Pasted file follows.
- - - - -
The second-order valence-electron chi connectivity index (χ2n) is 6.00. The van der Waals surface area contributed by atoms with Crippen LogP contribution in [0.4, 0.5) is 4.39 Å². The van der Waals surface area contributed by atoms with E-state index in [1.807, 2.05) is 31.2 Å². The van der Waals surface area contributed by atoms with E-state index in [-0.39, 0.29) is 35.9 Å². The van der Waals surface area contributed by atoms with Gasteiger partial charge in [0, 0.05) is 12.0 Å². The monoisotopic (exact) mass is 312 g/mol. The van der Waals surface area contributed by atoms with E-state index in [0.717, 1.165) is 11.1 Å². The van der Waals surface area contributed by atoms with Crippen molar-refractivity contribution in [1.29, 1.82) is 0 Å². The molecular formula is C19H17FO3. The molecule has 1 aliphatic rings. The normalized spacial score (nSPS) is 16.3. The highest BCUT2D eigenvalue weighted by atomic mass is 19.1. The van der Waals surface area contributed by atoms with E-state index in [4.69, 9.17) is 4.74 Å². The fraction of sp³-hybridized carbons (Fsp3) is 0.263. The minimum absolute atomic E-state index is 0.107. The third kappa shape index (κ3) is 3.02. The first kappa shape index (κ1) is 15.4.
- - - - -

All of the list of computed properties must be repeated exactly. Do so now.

The second-order valence-electron chi connectivity index (χ2n) is 6.00. The van der Waals surface area contributed by atoms with Crippen LogP contribution in [0.4, 0.5) is 4.39 Å². The van der Waals surface area contributed by atoms with E-state index in [1.807, 2.05) is 31.2 Å². The van der Waals surface area contributed by atoms with E-state index in [-0.39, 0.29) is 35.9 Å². The van der Waals surface area contributed by atoms with Gasteiger partial charge in [0, 0.05) is 12.0 Å². The monoisotopic (exact) mass is 312 g/mol. The van der Waals surface area contributed by atoms with E-state index in [0.717, 1.165) is 11.1 Å². The van der Waals surface area contributed by atoms with Crippen molar-refractivity contribution in [1.29, 1.82) is 0 Å². The molecular formula is C19H17FO3. The molecule has 1 aliphatic rings. The normalized spacial score (nSPS) is 16.3. The highest BCUT2D eigenvalue weighted by atomic mass is 19.1. The van der Waals surface area contributed by atoms with E-state index in [4.69, 9.17) is 4.74 Å². The fraction of sp³-hybridized carbons (Fsp3) is 0.263. The minimum absolute atomic E-state index is 0.107. The third kappa shape index (κ3) is 3.02. The first kappa shape index (κ1) is 15.4.